“Much of the experience of the site takes place in one’s head,” says the itch.io page for Cho-am, a new game from Aaron Oldenburg. The site described is the place where Pol Pot—the brutal dictator behind the Cambodian genocide in the late 70s—was cremated. In “real life” Cambodia, this site is near the Thai border, and is host to a small shrine made up of a tin roof over a mound of ash and dirt. Sometimes it is decorated with flowers or incense.
Cho-Am deals with the difficulty of understanding the way others process incomprehensible national trauma. Oldenburg writes of the shrine and the religious respect, “This is a way of dealing with the memory and presence of someone responsible for pain and destruction… outside the realm of forgiveness and punishment.” How do we begin to create sense out of senseless killing on this scale? How do we treat any relevant location or memory?
As the player navigates the space, the game’s camera jumps from place to place depending on the position of the avatar—a naked, cream-colored figure—as though it were helping to give the player a better view, but it doesn’t move to frame the action, it moves erratically and confusingly, jumping from one side of the character to the other, making it hard—maybe impossible—to situate oneself. If you move beyond a certain distance, the camera zooms out and switches to black and white as if to suggest an external observer and highlight the distance of the player from the space.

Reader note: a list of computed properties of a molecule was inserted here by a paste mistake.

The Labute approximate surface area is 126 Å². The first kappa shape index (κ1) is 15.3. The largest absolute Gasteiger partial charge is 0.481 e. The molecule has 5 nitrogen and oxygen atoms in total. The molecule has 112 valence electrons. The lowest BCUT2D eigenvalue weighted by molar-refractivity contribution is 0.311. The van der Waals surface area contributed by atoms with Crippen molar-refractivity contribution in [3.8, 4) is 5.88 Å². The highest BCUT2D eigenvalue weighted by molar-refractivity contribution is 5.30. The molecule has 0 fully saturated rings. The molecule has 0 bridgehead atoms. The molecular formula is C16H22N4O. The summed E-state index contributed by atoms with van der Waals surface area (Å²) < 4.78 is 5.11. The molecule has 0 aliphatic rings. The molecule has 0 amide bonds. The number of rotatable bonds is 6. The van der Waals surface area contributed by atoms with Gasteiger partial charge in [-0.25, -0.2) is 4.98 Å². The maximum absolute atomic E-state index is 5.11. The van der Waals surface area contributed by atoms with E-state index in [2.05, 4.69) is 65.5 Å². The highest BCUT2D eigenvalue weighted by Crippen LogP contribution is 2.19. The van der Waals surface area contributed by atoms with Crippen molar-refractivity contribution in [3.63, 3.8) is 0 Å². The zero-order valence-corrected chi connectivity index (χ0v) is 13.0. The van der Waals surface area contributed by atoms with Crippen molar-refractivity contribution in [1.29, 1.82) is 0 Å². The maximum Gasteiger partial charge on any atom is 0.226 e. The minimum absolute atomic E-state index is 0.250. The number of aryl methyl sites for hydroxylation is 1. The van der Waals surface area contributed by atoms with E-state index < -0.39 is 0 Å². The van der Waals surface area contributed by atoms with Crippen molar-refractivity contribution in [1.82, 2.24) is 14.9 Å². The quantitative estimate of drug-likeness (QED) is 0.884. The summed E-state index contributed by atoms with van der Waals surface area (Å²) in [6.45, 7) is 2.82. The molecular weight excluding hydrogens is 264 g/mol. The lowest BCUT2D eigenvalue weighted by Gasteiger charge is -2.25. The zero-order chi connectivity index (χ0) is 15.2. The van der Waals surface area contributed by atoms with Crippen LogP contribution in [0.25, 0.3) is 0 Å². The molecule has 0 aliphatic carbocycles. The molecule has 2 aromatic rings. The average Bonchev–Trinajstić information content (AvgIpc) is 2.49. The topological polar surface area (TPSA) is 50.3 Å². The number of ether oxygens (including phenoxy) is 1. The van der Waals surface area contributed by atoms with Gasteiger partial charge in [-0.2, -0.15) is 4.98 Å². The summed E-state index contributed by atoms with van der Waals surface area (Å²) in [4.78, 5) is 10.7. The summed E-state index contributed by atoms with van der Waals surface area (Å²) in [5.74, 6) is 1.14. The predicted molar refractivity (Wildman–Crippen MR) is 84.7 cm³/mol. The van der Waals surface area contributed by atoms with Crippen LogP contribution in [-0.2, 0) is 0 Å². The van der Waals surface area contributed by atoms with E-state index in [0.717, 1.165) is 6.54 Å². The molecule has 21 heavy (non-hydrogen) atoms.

When it switches back, a black inset appears in the corner—a close-up of the character—and the character performs an action in that halting inhuman way that 3D models sometimes do. The figure vomits, or pounds the ground, or falls over, and shakes itself. The actions themselves are recognizable, familiar, and affecting, but alien in their presentation. We can say “I know what that feels like,” but the skinny person on screen is not acting like I would, moving like I would, processing grief like I would.
Every so often, dream-like images are presented as if in puddles—a bed, a bull, maybe a kidney? They look like they’ve been scanned in from cocktail napkins, which puts them in stark contrast against the jarringly tiled and textured look of the rest of the world. There are occasional plaques, with dedications like “HERE IS THE PLACE WHERE I DISCOVERED THE NUMBERS,” or “THIS IS THE LOCATION WHERE HE CAME AND SAT ON MY BELLY.” These objects—collectable, but inscrutable and directionless—feel scattered, and the world feels at once unfamiliar and repetitive. There are a lot of fractured pieces to put alongside one another and attempt to make sense of, but on the other hand, “much of the experience… takes place in one’s head.”